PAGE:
Each touchdown looked the same. Bradshaw had a lead blocker trying to pave the way. Bradshaw followed and got the ball into the end zone. Maybe that's considered old fashioned. Maybe that's considered boring. But it works.

One of the reasons the Carolina Panthers, who lost 31-17 to Atlanta in a game that was much closer than the 14-point outcome, have been competitive is because QB Cam Newton converts goal-line situations into touchdowns. Newton has six rushing touchdowns. A quarterback who can run as well as Newton creates a major problem for defenses. Offensive coaches say having a running quarterback such as Newton gives the offense an extra blocker. When a pocket quarterback hands off, 11 defenders converge on a running back, and there's eight potential blockers. A running quarterback allows that running back to become a blocker.

Newton's passing numbers are coming down. His 400-yard games are becoming 237-yard games like Sunday's, but his ability to convert drives into touchdowns has the Panthers scoring 22.2 points a game, remarkable for a team with a rookie quarterback. If the Panthers cut down the little mistakes, the wins will come.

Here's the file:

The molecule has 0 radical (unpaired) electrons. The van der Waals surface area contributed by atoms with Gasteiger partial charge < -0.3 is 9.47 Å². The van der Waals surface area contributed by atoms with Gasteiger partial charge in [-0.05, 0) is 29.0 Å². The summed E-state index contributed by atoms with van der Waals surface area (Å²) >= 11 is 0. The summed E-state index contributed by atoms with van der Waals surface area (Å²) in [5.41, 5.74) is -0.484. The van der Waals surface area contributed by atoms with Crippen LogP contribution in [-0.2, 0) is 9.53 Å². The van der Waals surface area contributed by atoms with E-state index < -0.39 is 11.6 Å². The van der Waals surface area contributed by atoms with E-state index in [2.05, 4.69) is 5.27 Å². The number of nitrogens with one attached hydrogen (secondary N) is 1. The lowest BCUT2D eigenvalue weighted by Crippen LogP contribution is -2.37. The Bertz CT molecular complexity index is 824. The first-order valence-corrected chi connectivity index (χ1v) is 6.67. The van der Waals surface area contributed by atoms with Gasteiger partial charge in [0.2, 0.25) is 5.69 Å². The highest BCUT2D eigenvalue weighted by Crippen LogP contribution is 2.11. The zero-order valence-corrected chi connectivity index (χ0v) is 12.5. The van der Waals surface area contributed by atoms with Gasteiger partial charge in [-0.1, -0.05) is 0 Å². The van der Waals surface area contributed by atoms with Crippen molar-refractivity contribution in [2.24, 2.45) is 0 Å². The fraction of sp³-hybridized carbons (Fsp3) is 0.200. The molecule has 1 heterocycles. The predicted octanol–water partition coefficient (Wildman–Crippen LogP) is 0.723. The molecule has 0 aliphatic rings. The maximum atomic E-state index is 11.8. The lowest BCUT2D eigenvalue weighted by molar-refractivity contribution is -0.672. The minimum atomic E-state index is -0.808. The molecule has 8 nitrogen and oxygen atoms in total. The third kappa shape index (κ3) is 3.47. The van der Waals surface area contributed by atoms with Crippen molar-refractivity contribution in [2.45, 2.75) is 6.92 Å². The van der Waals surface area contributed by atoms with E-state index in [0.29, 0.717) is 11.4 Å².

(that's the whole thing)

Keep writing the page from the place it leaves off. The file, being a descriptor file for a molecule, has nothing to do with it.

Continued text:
4. Another close one for Cowboys: Tom Brady had to execute his 33nd game-winning drive in a 20-16 victory over the Dallas Cowboys, but the Cowboys can't look at this as a moral victory. It was a tough loss. The Cowboys played hard. They lost halfback Felix Jones to injury in the first half. Tony Romo threw for 317 yards and had only one interception.

But the worry for the Cowboys is how they are doing in close games. This was the 11th consecutive Cowboys game that was decided by four points or fewer. Their record is 5-6 in those games. The good news for the Cowboys is the Redskins lost to the Eagles, and it's starting to look like the NFC East is going to be won by a team with nine or 10 wins. At 2-3, the Cowboys trail the Giants by one-and-a-half games.

5. It's a three-way race in the NFC South: The Tampa Bay Buccaneers' 26-20 victory over the New Orleans Saints puts them at 4-2, tied with the Saints for first place in the NFC South. What's more important than the record is how the Bucs didn't back down from the Saints, who have a high-powered offense and an aggressive, blitzing defense.